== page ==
Sunday, October 26, 2014

More rare photographs of early recording artists:
The image above is a very early photograph of the Tenor Albert C. Campbell who recorded from his late teen years in the mid-1890's to well into the 1920's . This was taken when he was twenty in 1892, in the time when he was a star actor in Gilbert and Sullivan operettas.(He was in a production of H. M.S. Pinafore in 1892)

the name of the man above is just as unknown as David C. Bangs', he is C. H. H. Booth, who was at one point trading off as pianist on Edison brown wax cylinders with the extraordinary Frank P. Banta. And in the 1900's he became the Victor talking machine company's pianist(but again trading with Banta on that role, depending who the leading singer or artist is).
another artist who is rather unknown to many record collectors, George W. Graham. He was a very interesting artist who made mostly Berliners, starting in 1895, but progressed to Victors in 1900 and 1901, and then(probably as a suggestion of Len Spencer's) on to Columbia for a month in 1903, and from there he just disappeared from all recording. I call him "Berliner's Drunk" because of he fact that he drank so much at many of his recording sessions(only his Berliners, Victor would not allow that sort of thing in their studio) that the Berliner crew had to make a sort of stand for him so that when he was really drunk that he wouldn't fall over holding the sheet of paper that had his recitation written on it.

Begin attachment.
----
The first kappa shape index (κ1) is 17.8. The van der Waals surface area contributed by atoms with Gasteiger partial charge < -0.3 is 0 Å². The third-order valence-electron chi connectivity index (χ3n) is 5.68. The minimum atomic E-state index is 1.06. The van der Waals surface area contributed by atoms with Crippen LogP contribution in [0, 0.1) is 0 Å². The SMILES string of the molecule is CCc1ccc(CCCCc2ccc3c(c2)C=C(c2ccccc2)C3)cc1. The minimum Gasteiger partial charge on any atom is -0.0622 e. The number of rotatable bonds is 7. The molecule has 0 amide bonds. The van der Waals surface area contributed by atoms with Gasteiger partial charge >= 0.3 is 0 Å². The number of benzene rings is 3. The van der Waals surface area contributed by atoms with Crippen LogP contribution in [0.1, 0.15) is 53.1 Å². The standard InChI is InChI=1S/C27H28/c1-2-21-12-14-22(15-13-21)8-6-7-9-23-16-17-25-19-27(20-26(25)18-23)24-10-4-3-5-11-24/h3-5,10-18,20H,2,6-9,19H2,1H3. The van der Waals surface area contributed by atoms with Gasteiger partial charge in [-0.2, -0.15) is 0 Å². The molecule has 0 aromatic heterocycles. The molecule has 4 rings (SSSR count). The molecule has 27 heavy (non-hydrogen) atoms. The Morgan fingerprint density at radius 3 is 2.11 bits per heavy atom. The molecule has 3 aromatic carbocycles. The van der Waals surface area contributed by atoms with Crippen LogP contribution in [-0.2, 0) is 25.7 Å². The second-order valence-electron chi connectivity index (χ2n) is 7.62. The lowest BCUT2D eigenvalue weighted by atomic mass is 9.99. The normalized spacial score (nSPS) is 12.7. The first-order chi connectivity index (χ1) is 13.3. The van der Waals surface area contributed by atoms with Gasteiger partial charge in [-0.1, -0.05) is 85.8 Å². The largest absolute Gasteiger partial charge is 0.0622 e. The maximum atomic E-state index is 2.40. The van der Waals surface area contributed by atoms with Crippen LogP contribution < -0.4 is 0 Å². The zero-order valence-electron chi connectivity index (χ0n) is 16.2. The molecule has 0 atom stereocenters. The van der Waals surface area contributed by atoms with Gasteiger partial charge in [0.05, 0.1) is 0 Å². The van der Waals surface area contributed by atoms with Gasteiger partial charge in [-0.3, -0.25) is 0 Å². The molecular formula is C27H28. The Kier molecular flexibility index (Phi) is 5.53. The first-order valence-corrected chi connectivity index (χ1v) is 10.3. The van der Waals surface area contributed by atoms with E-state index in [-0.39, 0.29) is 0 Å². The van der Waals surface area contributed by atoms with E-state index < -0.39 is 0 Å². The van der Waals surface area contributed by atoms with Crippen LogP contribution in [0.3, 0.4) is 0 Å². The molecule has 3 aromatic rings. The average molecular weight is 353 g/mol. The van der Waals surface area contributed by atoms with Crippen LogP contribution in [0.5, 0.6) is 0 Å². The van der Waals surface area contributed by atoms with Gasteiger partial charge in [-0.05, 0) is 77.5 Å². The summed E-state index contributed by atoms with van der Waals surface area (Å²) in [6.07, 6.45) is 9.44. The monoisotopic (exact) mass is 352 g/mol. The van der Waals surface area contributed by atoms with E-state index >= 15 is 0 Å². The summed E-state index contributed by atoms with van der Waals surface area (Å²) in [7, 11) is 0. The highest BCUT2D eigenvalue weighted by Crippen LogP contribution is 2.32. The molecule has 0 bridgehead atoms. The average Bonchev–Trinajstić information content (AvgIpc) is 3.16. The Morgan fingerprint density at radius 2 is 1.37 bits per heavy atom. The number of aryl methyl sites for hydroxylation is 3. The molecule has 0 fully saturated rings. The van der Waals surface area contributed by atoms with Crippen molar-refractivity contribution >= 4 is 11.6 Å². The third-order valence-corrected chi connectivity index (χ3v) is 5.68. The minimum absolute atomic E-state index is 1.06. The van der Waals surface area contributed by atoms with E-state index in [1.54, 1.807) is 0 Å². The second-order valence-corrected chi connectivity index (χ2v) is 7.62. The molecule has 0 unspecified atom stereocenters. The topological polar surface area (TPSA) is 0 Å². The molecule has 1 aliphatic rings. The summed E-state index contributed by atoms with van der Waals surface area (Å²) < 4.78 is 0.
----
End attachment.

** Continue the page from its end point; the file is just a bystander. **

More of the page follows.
this is not only an unusual image of Vess L Ossman, this is a rare look inside the early Edison studio from 1898, very few photographs were taken inside the Edison studio, or any studio for that matter.
this is a rare photograph of the "Tobacco-chewing tenor" George J. Gaskin from the 1890's, but the exact date is something I am unsure of. Now for some information on that odd nickname of his. So when he was in the time towards the beginning of his recording(1891-96) he would, at his recording sessions, chew tobacco and spit the juice in the recording horn, as he thought he hadn't any other place to dispose of it. So after years of doing this, i would assume that he never dared to smile in any photograph of him because of those(probably) awful teeth of his...
here is a rare photograph of Dan W. Quinn taken in 1895 or 1896, from a page from a Berliner catalog that calls him "The King of Comic Singers".
And finally, a very jolly man according to Berliner's pianist and scouter Fred Gaisberg, Burt Shepard(circa 1854-1913, though his birthdate has never really been known, Shepard himself refused to give that information). His relatively few Victor records from 1901 to 1904 are highly desired by early record collectors. This photograph was taken from the book Monarchs of Minstrelsy, and in the book he is labelled as one of the "Feminine fancies", what that means is that he (in his earliest years upon the stage)dressed in full drag and sang parodies of popular songs. the information below is what the Monarchs of Minstrelsy says about Burt Shepard:
the date of the image of Burt Shepard is unknown, but it looks most likely like it could be from the 1890's, but it could be older than that...

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